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Eat Me

To Market

Checking Out Some of Baltimore's Lesser Known Farmers Markets

Mel Guapo

By Molly O'Donnell | Posted 10/1/2008

It's easy to be cynical about living in a city with as many challenges as ours. The only times I ever feel my prickly cynicism wane are on those rare weekend mornings when I manage to get out of bed before noon to go to the farmers market.

Many people say they go to get locally grown produce, but they're lying. After all, sometimes it's conspicuously not local (Maryland isn't exactly known for citrus fruit). One time I overheard a woman at the Waverly market asking where the cucumber in her hand was from, to which the vendor replied, "Florida." I could tell she'd be back anyway, and so could the guy selling Florida's best cucumbers.

For some the veggies are little more than an afterthought. Those liars are my kind. They go to leach happiness (or at least the appearance of happiness) out of the air, to take in the laughing babies, street performers, hot-sauce peddlers, giddy dogs, toddling grannies, and handholding couples.

You can always spot a hope junky, though. They walk around smiling and staring, carrying a bag filled with tomatoes, incense, and cheese, with no meal plan whatsoever. They're transfixed by the colors and aromas: fresh-baked rosemary rolls, gardenias, coffee, strawberries. They are after the total experience, and if they pick up a fresh head of lettuce in the bargain, so much the better.

As someone who's always thought grocery stores were abysmal, badly lit prisons constructed to make people despondent, shopping at farmers markets is the obvious option. Most city-dwellers know that Saturday brings the year-round Waverly farmers market, and that Sundays May through December bring the downtown market under the JFX. But those bustling, crowded markets can make even the blithe addict feel the need for elbow room.

The solution is the city's less-populated markets, a handful of smaller, newer venues to get locally grown and organic produce.

The newest addition to this set is the Freshfarm Market at Harbor East. Normally Harbor East seems like an alien landscape, better fit for a distant planet than the Charm City with which longtime residents are familiar. But the thought of avoiding having to wrestle an heirloom tomato from an old lady's hand at one of the more well-known markets drew me in. Freshfarm (open Saturdays June through October) has fewer vendors and customers than the larger markets, but you can still find local buys there, including Atwater's breads, Springfield Farm's humanely raised pork, and One Straw Farm's red-leaf lettuce. Chic unnecessaries like handmade, fragrant soaps and potted orchids are also for sale, as can be expected in posh Baltimore. The unhurried nature of the smaller markets allows time for such luxuries as talking with farmers about their products. These chats lead me to explore unusual items like purple pumpkins and bison sausage.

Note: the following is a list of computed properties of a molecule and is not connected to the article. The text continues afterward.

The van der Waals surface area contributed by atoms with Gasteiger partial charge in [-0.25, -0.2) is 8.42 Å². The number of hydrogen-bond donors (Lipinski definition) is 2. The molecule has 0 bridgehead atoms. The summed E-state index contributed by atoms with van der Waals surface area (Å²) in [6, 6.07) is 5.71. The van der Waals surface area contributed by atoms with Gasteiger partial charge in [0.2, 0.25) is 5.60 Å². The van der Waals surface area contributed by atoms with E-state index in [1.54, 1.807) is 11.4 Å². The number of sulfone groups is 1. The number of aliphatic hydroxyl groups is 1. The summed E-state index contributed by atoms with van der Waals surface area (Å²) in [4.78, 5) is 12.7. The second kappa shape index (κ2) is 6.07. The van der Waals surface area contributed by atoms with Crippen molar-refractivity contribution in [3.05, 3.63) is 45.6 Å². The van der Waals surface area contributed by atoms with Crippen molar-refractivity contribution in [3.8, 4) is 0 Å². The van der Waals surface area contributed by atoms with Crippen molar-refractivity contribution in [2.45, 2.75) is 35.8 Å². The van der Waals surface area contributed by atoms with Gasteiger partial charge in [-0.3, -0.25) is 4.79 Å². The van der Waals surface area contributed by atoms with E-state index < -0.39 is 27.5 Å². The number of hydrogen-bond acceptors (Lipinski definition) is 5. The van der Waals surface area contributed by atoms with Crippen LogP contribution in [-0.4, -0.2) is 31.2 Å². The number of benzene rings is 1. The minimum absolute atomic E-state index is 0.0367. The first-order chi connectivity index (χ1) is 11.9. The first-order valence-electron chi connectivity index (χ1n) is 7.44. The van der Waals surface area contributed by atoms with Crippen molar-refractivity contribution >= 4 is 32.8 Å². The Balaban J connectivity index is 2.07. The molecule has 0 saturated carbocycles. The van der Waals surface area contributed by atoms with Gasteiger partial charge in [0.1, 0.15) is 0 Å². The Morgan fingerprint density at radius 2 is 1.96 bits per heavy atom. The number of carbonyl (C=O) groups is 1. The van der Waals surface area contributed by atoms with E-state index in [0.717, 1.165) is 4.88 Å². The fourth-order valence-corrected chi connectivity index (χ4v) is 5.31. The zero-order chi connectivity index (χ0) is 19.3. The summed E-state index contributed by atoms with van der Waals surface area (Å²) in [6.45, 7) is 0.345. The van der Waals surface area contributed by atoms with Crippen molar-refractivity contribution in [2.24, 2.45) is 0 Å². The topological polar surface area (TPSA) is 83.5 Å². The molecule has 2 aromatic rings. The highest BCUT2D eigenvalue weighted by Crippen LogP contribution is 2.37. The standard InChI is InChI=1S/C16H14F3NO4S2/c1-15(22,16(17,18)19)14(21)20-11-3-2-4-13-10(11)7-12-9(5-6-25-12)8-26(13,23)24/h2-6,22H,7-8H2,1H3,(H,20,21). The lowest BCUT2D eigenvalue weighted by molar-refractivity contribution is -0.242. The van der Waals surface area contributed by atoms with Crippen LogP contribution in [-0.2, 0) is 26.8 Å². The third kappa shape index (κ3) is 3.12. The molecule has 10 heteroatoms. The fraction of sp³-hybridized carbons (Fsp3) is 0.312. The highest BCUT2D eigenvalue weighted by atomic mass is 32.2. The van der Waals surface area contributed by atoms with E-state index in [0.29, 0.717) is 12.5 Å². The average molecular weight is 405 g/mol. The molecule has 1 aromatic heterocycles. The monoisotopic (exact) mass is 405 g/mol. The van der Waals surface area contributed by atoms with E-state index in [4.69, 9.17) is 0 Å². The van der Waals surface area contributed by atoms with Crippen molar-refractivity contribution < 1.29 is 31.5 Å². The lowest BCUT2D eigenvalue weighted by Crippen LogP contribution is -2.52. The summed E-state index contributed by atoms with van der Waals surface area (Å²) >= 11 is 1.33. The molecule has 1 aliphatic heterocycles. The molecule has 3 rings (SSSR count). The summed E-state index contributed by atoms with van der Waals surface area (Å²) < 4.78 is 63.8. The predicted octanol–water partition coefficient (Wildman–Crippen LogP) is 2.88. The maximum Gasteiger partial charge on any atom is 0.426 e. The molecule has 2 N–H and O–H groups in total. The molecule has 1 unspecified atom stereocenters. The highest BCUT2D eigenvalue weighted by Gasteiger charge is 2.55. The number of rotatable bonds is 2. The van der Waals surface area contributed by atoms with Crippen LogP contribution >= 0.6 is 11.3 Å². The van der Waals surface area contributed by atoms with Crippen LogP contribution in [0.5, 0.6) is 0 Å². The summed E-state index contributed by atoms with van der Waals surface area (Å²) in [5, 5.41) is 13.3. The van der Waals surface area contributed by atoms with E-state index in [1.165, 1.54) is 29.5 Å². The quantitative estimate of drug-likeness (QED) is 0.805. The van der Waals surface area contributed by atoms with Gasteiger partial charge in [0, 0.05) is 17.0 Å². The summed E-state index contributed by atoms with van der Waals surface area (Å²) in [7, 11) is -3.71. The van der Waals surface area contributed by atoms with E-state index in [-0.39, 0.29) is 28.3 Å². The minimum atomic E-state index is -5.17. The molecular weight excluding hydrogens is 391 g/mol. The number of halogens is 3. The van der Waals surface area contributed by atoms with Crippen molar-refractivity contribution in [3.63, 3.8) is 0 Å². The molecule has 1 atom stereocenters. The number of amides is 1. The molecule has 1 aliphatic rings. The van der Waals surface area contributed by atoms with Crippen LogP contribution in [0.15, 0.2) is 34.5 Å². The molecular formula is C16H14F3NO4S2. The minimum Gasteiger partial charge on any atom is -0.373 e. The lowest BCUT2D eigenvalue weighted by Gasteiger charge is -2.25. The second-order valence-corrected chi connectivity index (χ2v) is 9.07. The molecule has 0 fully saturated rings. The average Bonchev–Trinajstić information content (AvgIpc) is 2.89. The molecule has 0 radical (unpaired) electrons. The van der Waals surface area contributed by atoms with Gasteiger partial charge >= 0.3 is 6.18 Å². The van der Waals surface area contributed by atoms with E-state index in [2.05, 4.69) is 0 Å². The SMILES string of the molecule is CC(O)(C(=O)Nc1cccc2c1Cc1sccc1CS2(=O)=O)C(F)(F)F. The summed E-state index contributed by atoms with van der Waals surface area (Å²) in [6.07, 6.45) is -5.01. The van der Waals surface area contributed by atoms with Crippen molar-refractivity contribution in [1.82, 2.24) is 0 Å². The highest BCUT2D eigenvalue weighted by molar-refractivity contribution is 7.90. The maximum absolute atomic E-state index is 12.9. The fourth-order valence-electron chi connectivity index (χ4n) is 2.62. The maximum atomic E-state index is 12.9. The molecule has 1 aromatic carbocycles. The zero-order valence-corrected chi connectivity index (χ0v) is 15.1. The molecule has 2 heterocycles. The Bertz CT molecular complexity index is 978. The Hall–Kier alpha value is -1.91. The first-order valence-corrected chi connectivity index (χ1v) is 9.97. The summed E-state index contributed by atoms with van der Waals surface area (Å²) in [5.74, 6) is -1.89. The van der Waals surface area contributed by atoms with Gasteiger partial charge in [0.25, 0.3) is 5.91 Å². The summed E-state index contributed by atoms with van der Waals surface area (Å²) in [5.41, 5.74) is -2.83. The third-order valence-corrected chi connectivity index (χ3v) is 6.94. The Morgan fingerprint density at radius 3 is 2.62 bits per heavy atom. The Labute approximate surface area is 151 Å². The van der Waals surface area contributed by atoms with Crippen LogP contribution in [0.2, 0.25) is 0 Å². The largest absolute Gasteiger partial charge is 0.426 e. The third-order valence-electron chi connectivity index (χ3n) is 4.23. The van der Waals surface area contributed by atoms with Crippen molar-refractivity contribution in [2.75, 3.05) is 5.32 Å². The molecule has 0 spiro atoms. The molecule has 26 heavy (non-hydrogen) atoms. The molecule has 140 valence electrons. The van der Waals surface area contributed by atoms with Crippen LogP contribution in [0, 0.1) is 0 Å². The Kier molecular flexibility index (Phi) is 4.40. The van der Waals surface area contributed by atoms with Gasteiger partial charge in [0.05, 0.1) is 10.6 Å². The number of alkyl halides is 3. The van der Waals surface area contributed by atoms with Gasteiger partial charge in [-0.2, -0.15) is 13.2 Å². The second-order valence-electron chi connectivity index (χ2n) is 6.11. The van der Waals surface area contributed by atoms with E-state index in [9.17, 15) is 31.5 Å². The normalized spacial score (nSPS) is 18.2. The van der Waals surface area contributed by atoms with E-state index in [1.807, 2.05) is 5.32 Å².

While I have little understanding of what to do with a purple pumpkin, I do know the divinity of Asian plums. The little yellow translucent fruits are sweet and tender and look more like jewels than something meant for consumption. These treasures can be found along with the world's sweetest blackberries at the Highlandtown farmers market. A tiny Saturday market near the Creative Alliance at the Patterson, the Highlandtown market, open July through October, has little in the way of variety. The single block of vendors, however, makes up for the dearth of produce with quality and arts and crafts vendors. The perfectly ripe fruits won me over. The crafts, not so much.

When you're in it just for the food, the Mill Valley Garden Center and Farmer's Market is open Thursday through Sunday all year round. An advantage of Mill Valley over its tiny market sisters is that it's indoors, so it's open rain or shine. But the real highlight of going there on Sundays is eating one of Mick the Pirate's omelets and drinking Zeke's coffee.

No one should food shop on an empty stomach. It leads to frivolous pastry purchases, fat asses, and not much else. The first time you eat an omelet at Mill Valley surrounded by people selling greens in an old warehouse, it feels a bit odd. You get used to it because the breakfast is always flavorful and inexpensive, with ingredients like marinara sauce and spinach or smoked bacon and brie.

Mill Valley is also a pickup point for a community-supported agriculture (CSA) endeavor. CSA projects give consumers the chance to order produce directly from the farmers. Picturing myself ending up with a box of roots in mid-November with no idea whether to use them for doorstops or dinner, I inquired about selection. With this CSA run through One Straw Farm, and some other local ones, you can make choices and skip the luck of the draw.

For those lucky enough to have free weekdays, Cross Keys hosts a Tuesday morning market, and Park Heights and Mount Washington both have Wednesday markets. There is also a plethora of weekday markets in the surrounding counties. But if you have that much free time, you probably don't need the pick-me-up offered by farmers markets, whether it's soaking in the happy, hurrying crowds at the big two or the quieter joys of discovering new foods and getting to know the people who grow your food at smaller markets.

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